So you need to decide: You can play big and build leverage against the insurance companies by joining or creating a group – insurance companies will play ball with you if you're big enough. If not, then you better find a tight niche, learn how to market it, and provide the right services for the right demographic who will pay for it. But it will not be a large part of the population. You're in an industry that is highly regulated and is being increasingly commoditized. Just face it. That's what it is.
The other side to look at is how can you evolve from where you are? Yes, you've got a lot of time, money, and other sunk costs into your career. I'm not telling you to quit – you’ve just got to figure out your model.
If you're going to stay in and be a small boutique practice, that's great. Just realize it’s all on you – you can't scale that kind of model. And your exit plan in that case will be very limited because there aren’t many people who can buy your business. The market to sell that practice is extremely diminished. So you may not get much of a multiple, if any, for that kind of practice.
Right now certain practices of a million dollars or more in adjusted production are being taken by the DSOs and private equity. That window is also going to close, because once they’ve filled their stomach with existing practices, they're going to go out and find something else to buy. So you've got this window of opportunity right now. If you have the chance to sell for a high multiple and you're in the right place in your career to take that equity, I would say, do it now. You don't know how long this window will stay open.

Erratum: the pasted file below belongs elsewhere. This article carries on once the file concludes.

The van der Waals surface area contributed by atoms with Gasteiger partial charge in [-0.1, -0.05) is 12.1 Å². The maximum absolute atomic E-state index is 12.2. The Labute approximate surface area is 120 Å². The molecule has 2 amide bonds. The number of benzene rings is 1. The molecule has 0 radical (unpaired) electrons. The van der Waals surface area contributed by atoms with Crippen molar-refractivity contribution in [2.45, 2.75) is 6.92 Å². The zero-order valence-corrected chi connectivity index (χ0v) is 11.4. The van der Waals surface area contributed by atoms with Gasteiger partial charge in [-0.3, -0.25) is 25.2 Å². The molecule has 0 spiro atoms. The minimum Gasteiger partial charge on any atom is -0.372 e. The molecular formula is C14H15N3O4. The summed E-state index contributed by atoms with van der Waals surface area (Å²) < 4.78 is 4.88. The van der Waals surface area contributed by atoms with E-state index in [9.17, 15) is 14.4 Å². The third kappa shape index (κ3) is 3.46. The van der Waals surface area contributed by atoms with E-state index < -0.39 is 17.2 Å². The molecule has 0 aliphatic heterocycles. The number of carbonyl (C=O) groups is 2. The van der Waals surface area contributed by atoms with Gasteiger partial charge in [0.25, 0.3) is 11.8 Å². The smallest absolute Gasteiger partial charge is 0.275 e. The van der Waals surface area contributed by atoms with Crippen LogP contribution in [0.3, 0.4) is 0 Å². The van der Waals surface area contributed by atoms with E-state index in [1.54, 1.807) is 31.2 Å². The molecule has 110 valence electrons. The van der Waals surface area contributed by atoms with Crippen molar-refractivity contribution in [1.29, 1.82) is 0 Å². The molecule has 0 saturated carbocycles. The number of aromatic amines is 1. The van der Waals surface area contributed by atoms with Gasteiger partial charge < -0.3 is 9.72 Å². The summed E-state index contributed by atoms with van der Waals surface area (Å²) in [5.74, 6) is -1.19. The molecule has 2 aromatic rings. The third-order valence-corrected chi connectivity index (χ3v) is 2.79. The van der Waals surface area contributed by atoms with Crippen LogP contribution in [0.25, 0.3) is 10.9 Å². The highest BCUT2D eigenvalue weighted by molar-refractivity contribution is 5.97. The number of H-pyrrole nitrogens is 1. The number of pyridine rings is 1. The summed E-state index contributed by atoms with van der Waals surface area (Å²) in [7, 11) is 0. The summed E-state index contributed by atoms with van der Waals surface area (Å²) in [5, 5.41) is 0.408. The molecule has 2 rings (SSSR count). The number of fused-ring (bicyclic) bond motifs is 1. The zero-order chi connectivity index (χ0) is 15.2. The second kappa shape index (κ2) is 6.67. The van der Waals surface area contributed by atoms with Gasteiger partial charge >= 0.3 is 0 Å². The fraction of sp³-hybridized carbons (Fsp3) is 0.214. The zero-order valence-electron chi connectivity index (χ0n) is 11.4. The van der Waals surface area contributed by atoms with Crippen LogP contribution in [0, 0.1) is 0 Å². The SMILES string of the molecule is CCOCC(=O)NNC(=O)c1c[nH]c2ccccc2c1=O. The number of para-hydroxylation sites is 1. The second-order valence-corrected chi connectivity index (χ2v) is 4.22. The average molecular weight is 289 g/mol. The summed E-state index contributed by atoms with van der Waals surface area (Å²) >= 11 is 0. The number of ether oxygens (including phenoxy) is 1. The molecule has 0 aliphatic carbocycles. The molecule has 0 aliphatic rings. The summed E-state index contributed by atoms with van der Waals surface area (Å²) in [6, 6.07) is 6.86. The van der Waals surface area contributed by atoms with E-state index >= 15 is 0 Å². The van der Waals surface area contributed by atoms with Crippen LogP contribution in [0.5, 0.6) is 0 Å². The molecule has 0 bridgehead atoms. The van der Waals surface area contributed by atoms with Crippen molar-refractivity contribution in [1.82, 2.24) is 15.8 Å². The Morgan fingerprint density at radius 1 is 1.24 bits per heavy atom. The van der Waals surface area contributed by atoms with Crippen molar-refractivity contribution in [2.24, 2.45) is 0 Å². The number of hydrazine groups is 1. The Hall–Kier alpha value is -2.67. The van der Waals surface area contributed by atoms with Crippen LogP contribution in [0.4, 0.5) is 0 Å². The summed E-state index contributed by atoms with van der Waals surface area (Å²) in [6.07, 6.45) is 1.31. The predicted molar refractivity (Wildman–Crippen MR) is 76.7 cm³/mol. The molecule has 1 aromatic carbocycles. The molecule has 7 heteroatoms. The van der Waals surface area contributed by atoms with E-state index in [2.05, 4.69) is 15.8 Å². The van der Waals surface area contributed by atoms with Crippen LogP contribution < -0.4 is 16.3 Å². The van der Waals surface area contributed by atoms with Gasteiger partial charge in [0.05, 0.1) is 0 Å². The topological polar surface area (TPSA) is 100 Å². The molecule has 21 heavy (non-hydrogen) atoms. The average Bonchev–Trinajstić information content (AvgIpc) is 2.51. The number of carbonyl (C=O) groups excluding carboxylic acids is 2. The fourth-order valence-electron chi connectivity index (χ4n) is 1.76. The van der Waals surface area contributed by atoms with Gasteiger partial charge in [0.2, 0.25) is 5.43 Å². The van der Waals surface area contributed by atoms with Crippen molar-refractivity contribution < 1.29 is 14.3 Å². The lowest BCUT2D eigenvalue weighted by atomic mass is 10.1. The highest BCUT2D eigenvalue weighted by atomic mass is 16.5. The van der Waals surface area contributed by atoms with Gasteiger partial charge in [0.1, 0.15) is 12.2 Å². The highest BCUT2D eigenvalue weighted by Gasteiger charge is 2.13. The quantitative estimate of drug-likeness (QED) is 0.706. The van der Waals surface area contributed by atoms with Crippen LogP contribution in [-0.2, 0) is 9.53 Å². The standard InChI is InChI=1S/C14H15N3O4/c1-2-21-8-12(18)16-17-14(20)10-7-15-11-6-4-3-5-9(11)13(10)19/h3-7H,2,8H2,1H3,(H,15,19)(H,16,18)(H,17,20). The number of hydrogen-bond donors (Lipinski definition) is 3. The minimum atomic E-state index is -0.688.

If you're not in that position, or maybe you're younger in practice, then figure out what lane to take and be intentional about it. Don't just continue to deny the disruption happening in the marketplace. Remember what happened with denial around businesses like Blockbuster, Kodak, Sears, Radio Shack, and many other retailers. The medical community is being steamrolled too, and if you're denying that it’s happening, you're playing the wrong game altogether.
So become intentional about where you're going, and how and when you're going to exit. Have a Plan B. Have other means of wealth building outside of the practice model, so you don't have to count solely on selling your practice as your exit strategy.
P.S. Whenever you’re ready, here are some other ways I can help fast track you to your Freedom goal (you’re closer than you think) :
1. Schedule a Call with My Team:
If you’d like to replace your active practice income with passive investment income within 2-3 years, and you have at least $1M in available capital (can include residential/practice equity or practice sale), then schedule a call with my team. If it looks like there is a mutual fit, you’ll have the opportunity to attend one of our upcoming member events as a guest. www.freedomfounders.com/schedule
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4. Apply To Visit The Mastermind:
If you’d like to join dozens of dentists, docs, and practice professionals on the fast track to Freedom (3-5 years or less), visit www.freedomfounders.com/step-1 to apply for a guest seat.